Demoscene to this day is mostly competition based, where the artists – whether working individually or within groups – compete to show both artistic and technical skill. Everyone in the scene must follow the implicit rules such as creating entirely original content, making the effort to figure out answers rather than ask for help and to make contacts within the scene. It is subculture that prefers to stay underground without mainstream attention. It is estimated there are about 10 000 participants.

The goal of the demoscene video is to create an experience similar to watching a music video, one that provides entertaining visuals to the sound of pleasing audio music, all entirely generated by software coding. It is also common for coders to work with musicians and graphic artists to create the demo. Most demos are created by a very small number of people.

Essentially the goal is enjoyment from start to finish: coders enjoy the artistic creativity and the technical challenge, while creating a finished product that is both entertaining and pleasing to watch.

So who are these coders? They do not go by their real names so as to avoid the attention of law enforcement, but demoscene is more about self-expression than its origins in cracking copyrighted software. Therefore, their stage names are more about the theatricality than the legality. It should be known that demosceners tend toward legal activity. Individual demosceners will have their own names, and their groups with have a name, so the demosceners will be known as (illustrated example) My Name of Certain Group.

There are often voting parties where difference demos are presented to the public and then the public votes. Traditionally they would have voted for the more technical side of demos but now the emphasis is more on overall impact or mood. Of course the subjectivity of the public is not reliable and so in recent years, Scene.org Awards has gathered a jury of renowned members to vote on the best productions. The scene was more social and casual in the 1980s with demomakers meeting to create and share their software, while the competitive side emerged in the 1990s, taking focus away from illegal activity and putting it into competitions.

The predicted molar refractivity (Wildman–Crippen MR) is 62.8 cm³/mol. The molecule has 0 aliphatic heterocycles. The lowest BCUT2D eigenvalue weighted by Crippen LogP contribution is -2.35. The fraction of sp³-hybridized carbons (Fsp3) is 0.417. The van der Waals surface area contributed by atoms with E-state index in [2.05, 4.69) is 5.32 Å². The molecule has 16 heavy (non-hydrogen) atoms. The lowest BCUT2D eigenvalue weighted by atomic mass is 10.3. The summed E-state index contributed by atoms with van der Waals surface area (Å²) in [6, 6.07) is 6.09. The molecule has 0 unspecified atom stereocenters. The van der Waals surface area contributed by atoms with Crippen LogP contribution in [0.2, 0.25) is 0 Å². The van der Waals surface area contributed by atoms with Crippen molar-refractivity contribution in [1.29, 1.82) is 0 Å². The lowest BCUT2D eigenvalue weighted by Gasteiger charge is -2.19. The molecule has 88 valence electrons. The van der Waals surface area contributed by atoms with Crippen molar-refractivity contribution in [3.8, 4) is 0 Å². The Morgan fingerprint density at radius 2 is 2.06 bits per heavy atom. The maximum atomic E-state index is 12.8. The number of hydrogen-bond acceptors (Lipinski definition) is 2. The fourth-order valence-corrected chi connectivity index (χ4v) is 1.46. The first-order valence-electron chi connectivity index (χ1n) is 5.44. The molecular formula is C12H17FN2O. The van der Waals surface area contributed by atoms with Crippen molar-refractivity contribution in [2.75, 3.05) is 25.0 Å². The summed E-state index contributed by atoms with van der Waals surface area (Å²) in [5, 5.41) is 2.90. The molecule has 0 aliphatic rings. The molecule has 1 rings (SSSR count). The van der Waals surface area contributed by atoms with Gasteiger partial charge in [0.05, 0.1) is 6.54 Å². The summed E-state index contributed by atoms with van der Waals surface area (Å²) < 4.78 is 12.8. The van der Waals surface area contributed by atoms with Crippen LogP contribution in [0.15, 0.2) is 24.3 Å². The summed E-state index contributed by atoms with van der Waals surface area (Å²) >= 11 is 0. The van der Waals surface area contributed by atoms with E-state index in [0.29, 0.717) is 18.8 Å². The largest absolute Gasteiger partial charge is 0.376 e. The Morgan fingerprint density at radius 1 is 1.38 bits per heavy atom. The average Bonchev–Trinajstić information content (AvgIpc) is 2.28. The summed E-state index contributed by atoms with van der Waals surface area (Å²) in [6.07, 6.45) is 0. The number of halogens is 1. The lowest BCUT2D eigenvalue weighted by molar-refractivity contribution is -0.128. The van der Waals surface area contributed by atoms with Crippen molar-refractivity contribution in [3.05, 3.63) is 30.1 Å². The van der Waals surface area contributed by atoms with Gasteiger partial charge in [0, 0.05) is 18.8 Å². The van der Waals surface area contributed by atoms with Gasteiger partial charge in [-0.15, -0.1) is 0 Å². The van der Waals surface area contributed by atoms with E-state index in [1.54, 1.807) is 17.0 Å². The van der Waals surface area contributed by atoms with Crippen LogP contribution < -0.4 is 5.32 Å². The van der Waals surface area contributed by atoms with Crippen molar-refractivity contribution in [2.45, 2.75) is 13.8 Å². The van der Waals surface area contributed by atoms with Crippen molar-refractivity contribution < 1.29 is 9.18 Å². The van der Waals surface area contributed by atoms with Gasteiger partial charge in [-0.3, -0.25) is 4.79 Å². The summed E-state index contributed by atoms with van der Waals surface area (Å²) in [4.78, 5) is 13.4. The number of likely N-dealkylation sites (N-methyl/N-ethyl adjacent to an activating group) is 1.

Demoparties take place typically over a weekend where demosceners can socialize and partake in competitions, where they design demos all day and then show them at night. Often the visitors bring their own computers, but the party will provide a large space with tables, internet and of course, electricity.

Demosceners typically socialize more than they work on their computers when attending demoparties. These events are most often found in Europe with nearly a party every week, while in the United States, for example, there may only be two or three demoparties per year.

The events typically gather visitors from a single country, with the average attendee list from dozens to hundreds of people. Larger international parties also take place, hosting thousands of people.

Attendees will bring gadgets and decorations to set up at their workspace for the weekend. They will sleep either under their desk or in appointed rooms on air mattresses.

Female attendance at these events makes up less than 20% of the total attendee population; they usually get in for free, which is meant to encourage their participation.

What Are Chiptunes?

what are chiptunes?